It’s been about 3 weeks now since the cease fire between Hezbollah and Israel. And Israeli officials are increasingly concerned that government officials and army officers traveling abroad could face war crimes charges.
More than 850 Lebanese were killed during the conflict, most of them civilians. And Amnesty International has accused Israel of war crimes, including indiscriminate and disproportionate attacks on civilian targets.
While Hasan Nasrallah, just weeks ago was clearly winning the propoganda war. Even he has to admit now that the Isreali’s won the physical one. He said on August 27th,
“We did not think, even 1 percent, that the capture would lead to a war at this time and of this magnitude. You ask me, if I had known on July 11 . . . that the operation would lead to such a war, would I do it? I say no, absolutely not. “
If even he can admit that kind of defeat, then you know the damage is immense.
While I certainly understand the Isreali fear response. The damage they inflicted was largely against civilians. And included the total devastation of homes, bridges, roads, water treatment plants, supermarkets and fuel tanks.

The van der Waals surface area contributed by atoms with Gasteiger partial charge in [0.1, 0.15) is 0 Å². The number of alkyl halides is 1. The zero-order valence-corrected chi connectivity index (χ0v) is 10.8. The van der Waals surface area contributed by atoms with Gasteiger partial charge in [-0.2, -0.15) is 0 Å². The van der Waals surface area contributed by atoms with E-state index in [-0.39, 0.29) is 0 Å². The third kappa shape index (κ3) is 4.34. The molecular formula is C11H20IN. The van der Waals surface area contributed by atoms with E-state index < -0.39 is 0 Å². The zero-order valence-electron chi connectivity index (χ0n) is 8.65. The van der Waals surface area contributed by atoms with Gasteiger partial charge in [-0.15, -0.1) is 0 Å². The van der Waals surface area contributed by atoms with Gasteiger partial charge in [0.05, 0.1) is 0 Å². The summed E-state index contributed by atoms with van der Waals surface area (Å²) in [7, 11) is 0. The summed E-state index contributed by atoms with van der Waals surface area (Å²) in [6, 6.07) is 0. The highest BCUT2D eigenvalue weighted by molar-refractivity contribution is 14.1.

They hid behind an air attack. Instead of a targeted ground campaign, that could have pitted soldier against soldier, they chose to bomb, from the air, targets that ended the lives of a huge multitude of innocents and children.
I am not against war when it is absolutely necessary. Sometimes the only way to stop violence, is to kill the perpetrater of that violence.
In the words of one of America’s most Brutal men, Nathan Bedford Forrest, “War means fighting, and fighting means killing.”
But, it is never acceptable to take out your aggressions on innocent civilians, simply because they live amongst those who are a threat to you. Of course, I realize, life is far too complicated in practice to play out along purely ethical lines. But, that isn’t the point. It’s in the struggle to do right, even in the hardest of times that defines us.
According to VOA News:
U.N. Human Rights spokesman, Jose Dias, says international humanitarian law lays down specific protections for civilians.
“In carrying out military operations, they must distinguish, at all times, between civilians and combatants and that civilians must never be the object of a direct intentional attack,” he said. “That the anticipated loss to civilian life and damage to civilian property must always be proportionate to the pursuit of a concrete and direct military objective…Indiscriminate attacks are prohibited and civilians must not be used to shield military objectives from attack.”